8. 4 Fatigue and disgust: Murphy and Watt
    (pp. 81-101)

    InDream of Fair to Middling WomenandMore Pricks Than Kicks,Dante is not only ever-present in the figure of Belacqua but is also a means to question notions of fictionality, teleological progression, and textual boundaries. InMurphyandWatt,Belacqua is no longer a character and Dante becomes an absence; an analysis of the ways in which Dante canbean absence in these texts will illustrate how the intertextual relationships between Beckett and Dante affect notions of authority, source, and influence.

    Dante as an absence inMurphyimplies the adoption of the Foucauldian notion of author-function.1 Comparing...

  9. 5 Who is the third beside you? Authority in Mercier and Camier
    (pp. 102-119)

    Beckett scholarship has long noted that inMercier and Camier‘the real issue concerns the relationship between the author and his two dupes’ and that the ‘ true “pseudocouple” is not Mercier and Camier but the author linked with his two creations.’¹ I propose to expand on this point by P.J. Murphy, in order to observe how the issues of authority, visibility, and invisibility can be helpful to assess the role played by Dante inMercier and Camierin relation to bothMercier et Camierand other texts by Beckett.

    Written in French in 1946,Mercier et Camierwas published...

  10. 6 Déjà vu beyond reach: from the Novellas to the Three Novels
    (pp. 120-147)

    In my reading ofMercier et/and CamierI observed how Dante migrates from one text to the other. Sometimes allusions to Dante are repeated in Beckett’s selftranslated version; alternatively, the quotations from Dante are erased and this erasure is commented upon; other times still, some allusions are replaced with different ones, always from theComedy.These shifts intratextually contribute to the construction of the author Samuel Beckett and make each of the two versions part of a process of self-commentary.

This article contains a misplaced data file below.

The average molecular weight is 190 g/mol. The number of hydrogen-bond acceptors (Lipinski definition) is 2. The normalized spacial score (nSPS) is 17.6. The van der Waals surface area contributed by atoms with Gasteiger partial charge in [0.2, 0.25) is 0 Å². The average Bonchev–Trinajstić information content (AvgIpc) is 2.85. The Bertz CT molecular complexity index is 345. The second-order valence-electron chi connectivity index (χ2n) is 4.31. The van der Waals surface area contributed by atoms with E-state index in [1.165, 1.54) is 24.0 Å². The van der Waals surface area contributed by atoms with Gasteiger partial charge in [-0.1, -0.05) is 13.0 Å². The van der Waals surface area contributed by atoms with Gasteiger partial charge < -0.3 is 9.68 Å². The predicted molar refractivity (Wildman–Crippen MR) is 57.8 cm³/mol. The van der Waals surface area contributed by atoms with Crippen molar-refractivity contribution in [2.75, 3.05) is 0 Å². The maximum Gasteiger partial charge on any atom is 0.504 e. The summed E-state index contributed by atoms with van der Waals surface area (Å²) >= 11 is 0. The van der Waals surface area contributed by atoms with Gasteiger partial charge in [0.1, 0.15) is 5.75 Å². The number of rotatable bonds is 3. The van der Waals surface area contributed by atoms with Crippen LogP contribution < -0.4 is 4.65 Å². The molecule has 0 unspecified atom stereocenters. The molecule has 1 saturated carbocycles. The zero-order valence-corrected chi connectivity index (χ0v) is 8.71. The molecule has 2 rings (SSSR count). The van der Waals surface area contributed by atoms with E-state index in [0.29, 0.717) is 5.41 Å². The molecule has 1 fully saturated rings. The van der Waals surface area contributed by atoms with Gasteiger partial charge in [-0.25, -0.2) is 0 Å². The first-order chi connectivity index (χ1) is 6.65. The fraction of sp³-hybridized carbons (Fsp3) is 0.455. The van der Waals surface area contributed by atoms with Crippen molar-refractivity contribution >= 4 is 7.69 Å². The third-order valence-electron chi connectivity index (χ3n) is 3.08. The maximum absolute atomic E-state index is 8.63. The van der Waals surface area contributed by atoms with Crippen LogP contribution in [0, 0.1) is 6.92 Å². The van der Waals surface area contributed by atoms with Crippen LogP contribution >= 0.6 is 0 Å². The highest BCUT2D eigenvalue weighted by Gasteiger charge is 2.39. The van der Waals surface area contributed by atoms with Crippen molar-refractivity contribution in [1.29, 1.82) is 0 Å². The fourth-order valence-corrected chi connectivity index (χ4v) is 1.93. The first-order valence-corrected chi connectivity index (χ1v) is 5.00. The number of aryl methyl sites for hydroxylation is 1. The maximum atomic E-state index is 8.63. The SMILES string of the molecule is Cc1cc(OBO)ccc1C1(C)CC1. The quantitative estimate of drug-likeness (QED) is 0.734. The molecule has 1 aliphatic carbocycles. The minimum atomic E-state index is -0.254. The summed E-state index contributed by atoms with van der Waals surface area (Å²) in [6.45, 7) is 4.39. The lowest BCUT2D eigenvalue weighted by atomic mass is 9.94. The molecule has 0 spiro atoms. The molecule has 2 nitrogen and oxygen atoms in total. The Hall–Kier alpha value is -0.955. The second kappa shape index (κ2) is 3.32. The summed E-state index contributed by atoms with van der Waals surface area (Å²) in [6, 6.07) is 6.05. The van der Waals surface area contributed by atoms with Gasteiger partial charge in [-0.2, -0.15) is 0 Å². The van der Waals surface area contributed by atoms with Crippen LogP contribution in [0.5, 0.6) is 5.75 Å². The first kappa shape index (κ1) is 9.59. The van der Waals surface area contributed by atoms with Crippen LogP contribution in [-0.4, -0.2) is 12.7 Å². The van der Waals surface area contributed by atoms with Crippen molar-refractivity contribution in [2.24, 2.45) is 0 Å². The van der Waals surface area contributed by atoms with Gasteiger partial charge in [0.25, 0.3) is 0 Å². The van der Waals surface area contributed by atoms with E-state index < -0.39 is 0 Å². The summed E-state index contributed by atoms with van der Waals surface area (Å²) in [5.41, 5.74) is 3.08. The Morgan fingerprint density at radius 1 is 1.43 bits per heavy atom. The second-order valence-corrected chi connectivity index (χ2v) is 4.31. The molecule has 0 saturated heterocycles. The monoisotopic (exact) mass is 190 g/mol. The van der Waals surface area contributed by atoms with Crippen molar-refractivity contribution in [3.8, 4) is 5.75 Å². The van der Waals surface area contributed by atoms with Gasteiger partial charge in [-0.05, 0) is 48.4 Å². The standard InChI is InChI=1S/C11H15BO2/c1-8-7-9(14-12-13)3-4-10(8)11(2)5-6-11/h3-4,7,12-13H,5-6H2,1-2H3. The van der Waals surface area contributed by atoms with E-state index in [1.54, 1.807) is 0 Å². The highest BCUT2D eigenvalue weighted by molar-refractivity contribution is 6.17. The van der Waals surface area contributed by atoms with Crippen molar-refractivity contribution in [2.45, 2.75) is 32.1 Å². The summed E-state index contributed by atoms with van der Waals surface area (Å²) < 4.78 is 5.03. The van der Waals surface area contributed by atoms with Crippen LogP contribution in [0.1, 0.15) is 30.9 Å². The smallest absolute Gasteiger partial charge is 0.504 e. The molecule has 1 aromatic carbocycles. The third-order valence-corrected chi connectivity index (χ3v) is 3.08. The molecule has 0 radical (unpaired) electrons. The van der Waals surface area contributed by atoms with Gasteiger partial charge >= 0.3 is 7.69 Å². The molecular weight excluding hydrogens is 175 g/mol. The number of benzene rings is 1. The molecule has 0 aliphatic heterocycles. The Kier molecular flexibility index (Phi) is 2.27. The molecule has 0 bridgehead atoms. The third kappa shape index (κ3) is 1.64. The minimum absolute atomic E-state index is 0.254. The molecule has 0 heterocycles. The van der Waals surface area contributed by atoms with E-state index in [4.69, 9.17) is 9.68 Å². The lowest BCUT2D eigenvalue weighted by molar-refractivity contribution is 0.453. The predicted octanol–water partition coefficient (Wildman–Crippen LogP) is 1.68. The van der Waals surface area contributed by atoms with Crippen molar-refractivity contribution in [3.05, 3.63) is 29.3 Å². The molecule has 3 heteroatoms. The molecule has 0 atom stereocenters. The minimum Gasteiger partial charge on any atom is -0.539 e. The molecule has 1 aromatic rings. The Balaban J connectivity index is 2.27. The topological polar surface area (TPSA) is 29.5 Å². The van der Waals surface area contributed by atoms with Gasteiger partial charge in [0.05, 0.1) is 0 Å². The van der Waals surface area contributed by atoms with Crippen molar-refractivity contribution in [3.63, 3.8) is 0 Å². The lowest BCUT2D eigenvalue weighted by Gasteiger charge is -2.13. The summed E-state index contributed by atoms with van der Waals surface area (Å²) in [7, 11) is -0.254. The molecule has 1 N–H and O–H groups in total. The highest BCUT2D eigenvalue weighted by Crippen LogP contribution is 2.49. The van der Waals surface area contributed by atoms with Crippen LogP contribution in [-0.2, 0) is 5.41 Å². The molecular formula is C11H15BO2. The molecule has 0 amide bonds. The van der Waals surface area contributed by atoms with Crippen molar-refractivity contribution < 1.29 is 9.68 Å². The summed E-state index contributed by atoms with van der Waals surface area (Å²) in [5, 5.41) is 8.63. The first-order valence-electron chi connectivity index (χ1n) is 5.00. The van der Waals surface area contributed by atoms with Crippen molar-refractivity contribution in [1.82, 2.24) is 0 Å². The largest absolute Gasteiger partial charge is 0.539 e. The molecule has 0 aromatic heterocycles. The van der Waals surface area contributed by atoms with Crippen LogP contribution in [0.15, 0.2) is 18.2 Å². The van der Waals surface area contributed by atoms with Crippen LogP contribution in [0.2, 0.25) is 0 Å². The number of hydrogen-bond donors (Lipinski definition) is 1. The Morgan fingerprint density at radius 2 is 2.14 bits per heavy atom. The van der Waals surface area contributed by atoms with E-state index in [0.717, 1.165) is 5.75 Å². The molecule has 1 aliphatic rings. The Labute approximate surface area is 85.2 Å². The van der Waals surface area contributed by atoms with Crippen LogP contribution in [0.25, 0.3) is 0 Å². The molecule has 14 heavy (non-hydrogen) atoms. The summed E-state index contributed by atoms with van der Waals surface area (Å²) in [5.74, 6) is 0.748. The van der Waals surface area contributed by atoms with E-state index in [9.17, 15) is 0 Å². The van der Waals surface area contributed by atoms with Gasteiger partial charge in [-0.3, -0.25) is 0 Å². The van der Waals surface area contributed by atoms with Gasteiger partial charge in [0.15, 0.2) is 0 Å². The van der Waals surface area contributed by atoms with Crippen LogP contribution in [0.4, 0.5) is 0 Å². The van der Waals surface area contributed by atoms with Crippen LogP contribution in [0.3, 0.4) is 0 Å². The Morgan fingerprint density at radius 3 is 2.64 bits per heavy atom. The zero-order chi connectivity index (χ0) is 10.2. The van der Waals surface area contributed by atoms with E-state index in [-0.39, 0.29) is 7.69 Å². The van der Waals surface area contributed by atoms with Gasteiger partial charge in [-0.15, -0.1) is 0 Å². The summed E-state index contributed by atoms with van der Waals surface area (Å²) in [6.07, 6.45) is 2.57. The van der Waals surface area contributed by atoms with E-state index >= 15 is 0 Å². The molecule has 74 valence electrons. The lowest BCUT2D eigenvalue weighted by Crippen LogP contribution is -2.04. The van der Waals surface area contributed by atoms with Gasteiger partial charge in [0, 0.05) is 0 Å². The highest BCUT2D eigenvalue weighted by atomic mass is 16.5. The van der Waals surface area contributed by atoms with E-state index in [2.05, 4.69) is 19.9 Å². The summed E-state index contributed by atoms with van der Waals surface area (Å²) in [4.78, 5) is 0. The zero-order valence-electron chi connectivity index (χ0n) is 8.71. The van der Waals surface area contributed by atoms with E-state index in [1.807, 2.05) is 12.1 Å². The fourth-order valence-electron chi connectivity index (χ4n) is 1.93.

Dante is a significant discourse also in the prose texts from theNouvelles/Novellas(alternatively called Stories) to theTextes pour...

  11. 7 Staging the Inferno in How It Is
    (pp. 148-182)

    InHow It Is/Comment c’esta creature panting in the mud murmurs ‘his “life” as he hears it obscurely uttered by a voice inside him’ while he journeys from left to right.¹ Scholars have often seen Dante lurking behind the ‘I’’s dreams of places ‘above’ and ‘below’ the mud, and they have argued that theComedymediates this spatially oriented tripartite narrative.² The text appears in print as a series of versets of various lengths, which have been visually compared to Dante’s terza rima, a poetic form that uses repetition according to the spiral movement of ‘unceasing forward motion and...

  12. 8 ‘In the words of the poet’: The Lost Ones
    (pp. 183-200)

    The Lost Ones/Le dépepleurhas been described as a ‘Dantean hellscape,’ for more than one reason: the English title evokes the ‘perduta gente’ (‘the lost people’ or ‘the lost ones’) mentioned on the gate of theInfernoin canto III; the text refers to the final line of theParadiso,it groups the beings inhabiting the concentrically divided ‘closed place’ into categories according to their postures and orientation, and it is concerned with ‘a way out’ of this faintly lit rotunda.¹

    If inHow It IsDante participates in the game between saying and quoting (within and without), here Dante’s...

  13. Conclusion: Farewell to the old lutist
    (pp. 201-205)

    Dante in Beckett is a figure of the ‘belatedness, secondarity, and debt’ which characterise the Beckett canon.¹ Dante is ‘the impossible first’ and the ‘impossible last’: it is company throughout, ‘on the way from A to Z’.²

    Scholars who have analysed the work of Joyce, Eliot, or Pound in relation to Dante have suggested various forms of teleological development: Lucia Boldrini interestingly indicates that Mary Reynolds’s thematic approach to Dante is acceptable up toUlyssesbut fails with regard toFinnegans Wake,a text in which ‘Joyce’s use of Dante becomes most pervasive and far-reaching’; Dominic Manganiello juxtaposes the early...

  14. Bibliography
    (pp. 206-225)
  15. Index
    (pp. 226-232)